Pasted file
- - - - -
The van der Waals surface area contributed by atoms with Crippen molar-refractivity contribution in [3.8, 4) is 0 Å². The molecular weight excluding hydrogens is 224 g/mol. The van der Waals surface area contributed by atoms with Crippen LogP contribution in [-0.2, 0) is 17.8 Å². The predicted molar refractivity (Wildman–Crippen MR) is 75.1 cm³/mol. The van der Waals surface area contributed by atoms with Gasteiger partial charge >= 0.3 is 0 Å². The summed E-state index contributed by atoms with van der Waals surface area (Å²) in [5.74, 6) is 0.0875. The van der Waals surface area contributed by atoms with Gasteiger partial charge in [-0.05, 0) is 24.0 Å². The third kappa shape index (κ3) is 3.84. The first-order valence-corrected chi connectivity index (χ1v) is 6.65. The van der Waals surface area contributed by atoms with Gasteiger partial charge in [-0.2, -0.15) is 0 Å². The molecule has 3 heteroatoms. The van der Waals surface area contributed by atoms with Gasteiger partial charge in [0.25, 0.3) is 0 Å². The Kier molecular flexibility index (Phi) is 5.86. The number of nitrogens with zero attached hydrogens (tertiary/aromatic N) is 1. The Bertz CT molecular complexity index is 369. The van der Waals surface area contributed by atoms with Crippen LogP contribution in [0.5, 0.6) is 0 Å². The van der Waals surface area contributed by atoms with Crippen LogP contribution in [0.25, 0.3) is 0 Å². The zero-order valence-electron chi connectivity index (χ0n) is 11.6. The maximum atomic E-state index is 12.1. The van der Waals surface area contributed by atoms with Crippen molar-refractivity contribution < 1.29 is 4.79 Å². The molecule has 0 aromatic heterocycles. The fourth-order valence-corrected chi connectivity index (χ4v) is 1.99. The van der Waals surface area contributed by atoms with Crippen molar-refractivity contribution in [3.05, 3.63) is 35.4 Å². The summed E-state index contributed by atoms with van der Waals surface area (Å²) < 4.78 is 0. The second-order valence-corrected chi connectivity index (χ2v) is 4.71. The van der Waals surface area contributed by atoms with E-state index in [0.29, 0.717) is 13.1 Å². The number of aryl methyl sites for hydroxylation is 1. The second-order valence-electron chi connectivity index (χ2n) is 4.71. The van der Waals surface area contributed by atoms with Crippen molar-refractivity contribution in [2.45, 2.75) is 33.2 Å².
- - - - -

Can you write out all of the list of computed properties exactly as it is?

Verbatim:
The van der Waals surface area contributed by atoms with Crippen molar-refractivity contribution in [3.8, 4) is 0 Å². The molecular weight excluding hydrogens is 224 g/mol. The van der Waals surface area contributed by atoms with Crippen LogP contribution in [-0.2, 0) is 17.8 Å². The predicted molar refractivity (Wildman–Crippen MR) is 75.1 cm³/mol. The van der Waals surface area contributed by atoms with Gasteiger partial charge >= 0.3 is 0 Å². The summed E-state index contributed by atoms with van der Waals surface area (Å²) in [5.74, 6) is 0.0875. The van der Waals surface area contributed by atoms with Gasteiger partial charge in [-0.05, 0) is 24.0 Å². The third kappa shape index (κ3) is 3.84. The first-order valence-corrected chi connectivity index (χ1v) is 6.65. The van der Waals surface area contributed by atoms with Gasteiger partial charge in [-0.2, -0.15) is 0 Å². The molecule has 3 heteroatoms. The van der Waals surface area contributed by atoms with Gasteiger partial charge in [0.25, 0.3) is 0 Å². The Kier molecular flexibility index (Phi) is 5.86. The number of nitrogens with zero attached hydrogens (tertiary/aromatic N) is 1. The Bertz CT molecular complexity index is 369. The van der Waals surface area contributed by atoms with Crippen LogP contribution in [0.5, 0.6) is 0 Å². The van der Waals surface area contributed by atoms with Crippen LogP contribution in [0.25, 0.3) is 0 Å². The zero-order valence-electron chi connectivity index (χ0n) is 11.6. The maximum atomic E-state index is 12.1. The van der Waals surface area contributed by atoms with Crippen molar-refractivity contribution < 1.29 is 4.79 Å². The molecule has 0 aromatic heterocycles. The fourth-order valence-corrected chi connectivity index (χ4v) is 1.99. The van der Waals surface area contributed by atoms with Crippen molar-refractivity contribution in [3.05, 3.63) is 35.4 Å². The summed E-state index contributed by atoms with van der Waals surface area (Å²) < 4.78 is 0. The second-order valence-corrected chi connectivity index (χ2v) is 4.71. The van der Waals surface area contributed by atoms with E-state index in [0.29, 0.717) is 13.1 Å². The number of aryl methyl sites for hydroxylation is 1. The second-order valence-electron chi connectivity index (χ2n) is 4.71. The van der Waals surface area contributed by atoms with Crippen molar-refractivity contribution in [2.45, 2.75) is 33.2 Å².